To stand up against the endless stream of negativity spewing out across mainstream and social media, and to share stories that paint a picture of joy, kindness and hope.
In doing so, we hope to educate and empower others to do the same. Because to us, words are THE most powerful vehicle for connecting, inspiring and creating positive change in the world. We believe wholeheartedly that when we take greater care of the impact our words, actions and intentions have inside our own heads, and on the lives of all those we encounter, big magic happens.
And this week we couldn’t think of a more uplifting, inspiring and positive story to share with our tribe, than that of this great man – Brett Sands.
Last weekend Brett was named in the Australian team for the 2018 IWWF World Barefoot Waterski Championships in Canada, to be held in August.
It’s been 18 years since this legend of the sport represented his country, and it’s the 12th time he has made the Australian team.
He already has the honour of being the youngest ever Australian representative, as a 14 year old in 1984. This extraordinary feat now makes him the oldest man to ever represent the green and gold at the elite level!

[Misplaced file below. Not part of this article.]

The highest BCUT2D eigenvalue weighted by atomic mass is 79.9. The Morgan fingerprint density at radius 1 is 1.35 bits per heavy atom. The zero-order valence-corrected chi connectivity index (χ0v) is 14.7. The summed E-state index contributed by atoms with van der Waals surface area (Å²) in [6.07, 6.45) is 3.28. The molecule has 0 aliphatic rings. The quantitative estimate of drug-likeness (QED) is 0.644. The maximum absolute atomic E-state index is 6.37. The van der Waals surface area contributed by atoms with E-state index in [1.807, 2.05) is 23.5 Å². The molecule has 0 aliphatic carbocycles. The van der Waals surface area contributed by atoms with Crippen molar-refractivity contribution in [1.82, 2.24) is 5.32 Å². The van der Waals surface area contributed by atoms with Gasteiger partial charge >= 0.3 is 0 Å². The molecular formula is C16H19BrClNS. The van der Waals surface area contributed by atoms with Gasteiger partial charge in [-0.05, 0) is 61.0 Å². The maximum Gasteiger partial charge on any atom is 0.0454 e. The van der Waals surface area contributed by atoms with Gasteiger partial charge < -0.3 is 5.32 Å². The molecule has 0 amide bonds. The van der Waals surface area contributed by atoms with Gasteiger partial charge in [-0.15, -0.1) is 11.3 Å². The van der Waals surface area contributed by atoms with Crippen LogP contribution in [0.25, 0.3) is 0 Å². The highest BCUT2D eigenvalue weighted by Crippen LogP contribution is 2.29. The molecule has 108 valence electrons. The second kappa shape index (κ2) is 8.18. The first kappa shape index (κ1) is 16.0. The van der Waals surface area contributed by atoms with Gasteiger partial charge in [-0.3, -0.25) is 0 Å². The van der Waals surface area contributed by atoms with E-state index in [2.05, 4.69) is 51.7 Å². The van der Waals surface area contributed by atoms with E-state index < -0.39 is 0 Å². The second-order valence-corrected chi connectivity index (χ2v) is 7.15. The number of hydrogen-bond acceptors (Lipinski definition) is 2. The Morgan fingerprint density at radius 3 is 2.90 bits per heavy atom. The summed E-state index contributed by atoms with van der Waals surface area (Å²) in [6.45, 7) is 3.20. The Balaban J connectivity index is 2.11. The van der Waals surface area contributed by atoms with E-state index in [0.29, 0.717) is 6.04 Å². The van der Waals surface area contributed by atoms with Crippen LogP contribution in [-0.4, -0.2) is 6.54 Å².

His success at last week’s Australian Barefoot Nationals in Adelaide – three silver medals in Slalom, Tricks and Open Men’s – cemented his place in the Aussie team, and he will now go on to compete in two divisions in Ontario, Canada.
Not only is Sandsy an incredible athlete and role model to people right across this land, he is also a passionate ambassador for his home town Echuca Moama, and a tireless worker for so many community groups and projects.
He is a friend and mentor to many, an all round great guy and family man, and his dedication and commitment to achieving his goals in his chosen sport has inspired a community.
We wish you every success in Canada Brett – but you’re already a giant among heroes in our eyes.
#spreadingthegoodstuff #wordsforgood #freelancers #storytellers
On Sunday something inside me died.
As the full detail of the ball-tampering scenario in Cape Town unfolded, a sinking feeling set in… and I could only bare to watch through my fingers, cringing in horror.
There were messages and phone calls of sympathy. Monday morning I literally choked back tears as I listened to some of our cricketing greats: Jim Maxwell, Adam Gilchrist and Gideon Haigh, despair over what they had witnessed and how, like me, they were grappling to come to terms with, and reconcile, what had actually happened during the third test in Newlands. And why?
I’ve been searching for reasons, justifications and more evidence of: ‘everyone else does it’ so it’s ‘no big deal’ and I’ve come up empty every single Twitter scroll.
I was hoping for some miracle snippet of information that would help me understand how and why we got to this place in the sport I love, at the highest level.